The ancient city of Jericho had a long-standing history by the time the people of Israel began the conquest of the Promised Land. Archaeological studies have uncovered several layers of occupancy; the oldest showing that Jericho was originally settled sometime before 9600 B. C. Walls were added to the city by 8000 B. C. Due to its strategic location, this walled city was destroyed and rebuilt several times before Joshua and his army set eyes on it. By Joshua’s time the “wall” was actually a double wall. The outer wall was an earthen embankment stabilized by a 15 foot stone wall topped off by a retaining wall which was about 6 feet thick. A similar wall encircled the city itself and housed businesses and homes on the inside. You can still see the remains of this massive defense system when you visit Israel today.
The Book of Joshua opens with the transition of leadership from Moses to Joshua. Joshua was the perfect candidate. He had already forayed into the land once before (Num. 13:1-33) and in spite of the negative report of 10 others from his reconnaissance mission, he believed the Lord would fulfill His promises and give the land over to them. He was also a skillful warrior and served as Moses’ right-hand man throughout the wilderness wanderings. As any good leader would do, Joshua sends out spies to get a better assessment of Jericho and its fortification. The spies are able to enter the city undetected but their presence is discovered and they seek refuge from an unlikely source, Rahab, an innkeeper with a questionable reputation (Jos. 2:1-21). Once the danger has passed the spies return to Joshua, but not before promising Rahab protection from the destruction that will follow after the city falls.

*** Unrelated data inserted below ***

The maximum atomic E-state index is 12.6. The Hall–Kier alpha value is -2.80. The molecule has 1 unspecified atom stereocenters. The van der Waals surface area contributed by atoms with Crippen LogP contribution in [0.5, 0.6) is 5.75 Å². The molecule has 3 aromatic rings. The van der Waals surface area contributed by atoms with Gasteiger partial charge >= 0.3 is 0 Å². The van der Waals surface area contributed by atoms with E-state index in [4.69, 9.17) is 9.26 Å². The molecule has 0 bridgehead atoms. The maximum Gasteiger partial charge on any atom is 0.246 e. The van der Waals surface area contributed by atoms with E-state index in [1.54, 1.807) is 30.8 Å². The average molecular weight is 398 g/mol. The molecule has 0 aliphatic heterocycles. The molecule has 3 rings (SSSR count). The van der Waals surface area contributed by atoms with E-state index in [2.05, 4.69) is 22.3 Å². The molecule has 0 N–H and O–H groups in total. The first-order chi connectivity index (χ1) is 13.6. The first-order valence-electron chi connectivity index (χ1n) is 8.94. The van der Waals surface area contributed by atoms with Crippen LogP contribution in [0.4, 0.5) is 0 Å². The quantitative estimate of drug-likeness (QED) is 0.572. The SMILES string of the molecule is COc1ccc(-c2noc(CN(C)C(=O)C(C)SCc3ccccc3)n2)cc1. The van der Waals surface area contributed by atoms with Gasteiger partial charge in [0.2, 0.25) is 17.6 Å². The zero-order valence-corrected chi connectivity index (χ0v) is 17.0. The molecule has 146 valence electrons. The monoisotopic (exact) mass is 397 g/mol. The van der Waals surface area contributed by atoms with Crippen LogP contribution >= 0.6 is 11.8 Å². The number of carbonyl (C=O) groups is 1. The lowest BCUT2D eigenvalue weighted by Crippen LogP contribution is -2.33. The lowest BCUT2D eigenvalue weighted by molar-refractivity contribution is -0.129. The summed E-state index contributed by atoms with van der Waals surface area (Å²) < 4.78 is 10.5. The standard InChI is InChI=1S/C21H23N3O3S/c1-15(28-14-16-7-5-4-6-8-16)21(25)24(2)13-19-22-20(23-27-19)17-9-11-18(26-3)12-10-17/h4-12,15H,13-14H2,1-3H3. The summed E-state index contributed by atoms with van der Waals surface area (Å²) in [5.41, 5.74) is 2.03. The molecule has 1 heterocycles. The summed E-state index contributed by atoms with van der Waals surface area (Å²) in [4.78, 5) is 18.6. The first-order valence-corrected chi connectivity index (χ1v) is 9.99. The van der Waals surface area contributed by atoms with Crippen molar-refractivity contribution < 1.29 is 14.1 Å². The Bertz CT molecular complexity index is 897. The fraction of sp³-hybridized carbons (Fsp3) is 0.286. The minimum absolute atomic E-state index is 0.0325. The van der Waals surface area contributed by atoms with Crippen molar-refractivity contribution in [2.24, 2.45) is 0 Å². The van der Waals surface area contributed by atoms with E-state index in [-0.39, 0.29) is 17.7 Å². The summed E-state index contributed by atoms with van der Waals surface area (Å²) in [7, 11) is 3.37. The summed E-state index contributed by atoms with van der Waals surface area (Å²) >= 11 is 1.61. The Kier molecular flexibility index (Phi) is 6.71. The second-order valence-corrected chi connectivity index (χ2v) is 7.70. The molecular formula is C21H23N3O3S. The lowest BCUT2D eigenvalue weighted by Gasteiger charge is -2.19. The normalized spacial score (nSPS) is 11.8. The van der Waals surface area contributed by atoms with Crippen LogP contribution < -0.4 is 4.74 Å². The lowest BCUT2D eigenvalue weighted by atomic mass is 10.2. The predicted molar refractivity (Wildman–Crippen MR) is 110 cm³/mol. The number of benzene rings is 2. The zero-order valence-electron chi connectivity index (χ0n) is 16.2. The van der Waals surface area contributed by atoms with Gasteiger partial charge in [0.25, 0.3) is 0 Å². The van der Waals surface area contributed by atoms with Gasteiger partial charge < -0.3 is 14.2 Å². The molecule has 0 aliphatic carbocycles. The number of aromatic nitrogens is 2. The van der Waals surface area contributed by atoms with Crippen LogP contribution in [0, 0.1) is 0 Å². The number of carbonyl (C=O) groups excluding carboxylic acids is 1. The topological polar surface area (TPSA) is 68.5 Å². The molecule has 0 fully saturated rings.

After diligent scouting and the observation that Jericho was sufficiently fortified, one would expect a different battle plan than the one Joshua receives from the Lord. In fact, one would expect another episode like the one at Kadesh Barnea where the size and prowess of the “natives” overwhelmed the attraction of abundant food and a pleasant land on which to live (Num. 14:1-38). But this time there is no mention of insurrection or complaint. Instead, men prepare themselves for battle- or shall we say the “battle that never was”! I’m sure there were question marks on both sides. The Israelites must have wondered how the circular march and blowing of shofars was going to topple a massive earthen wall, and a double one at that. I’m sure the occupants of Jericho must have wondered what this crazy army thought it was accomplishing by marching around the city and playing “music”. But archaeology proves what the Bible claims- the wall came down. It really came down! Interestingly, one section remained intact. Now I wondered why that happened?! (Jos. 6:1-27)
There have been times in my life where I have felt like I am facing the walls of Jericho. Has that ever happened to you? Sometimes an issue will arise, such as a financial crisis, a serious illness, a desperate situation, which seems insurmountable and impossible to conquer. Those are the times when we feel driven to pray and call out to the Lord for an answer. The Lord does answer but sometimes those answers are a little surprising and we doubt they will work.
I have found that the book of Joshua has several principles which help me to get through those challenges. First, it is beneficial to remember what God has done in my life in the past (Jos. 24:1-13). Secondly, just as the Lord challenged Joshua to be “strong and courageous”, He is asking the same of me (Jos. 1:6, 7, 9). Thirdly, when God commanded His people to obey, the command came with a promise. If they remained obedient, God would reward their faith by going before them and driving out their enemies (Jos. 3:10). And lastly, the Bible is filled with people who saw God do amazing things in the face of insurmountable obstacles. Here are just a few: Ex. 14:5-31; 2 Ki. 6:8-23; Mt. 14: 13-21; 17:24-27; Lk. 7:11-17; Jn. 11:1-44. There was no greater obstacle than the one Jesus faced in conquering sin and death. But the Resurrection proves He was able to overcome what seemed to be impossible (Jn. 20:1-18). There is no Jericho that God cannot break through. If you are facing “a wall” in your life right now, take heart! Thanks to Jesus, that wall is going down!
Ann H. LeFevre, M. Div.
Week of 3/12/2017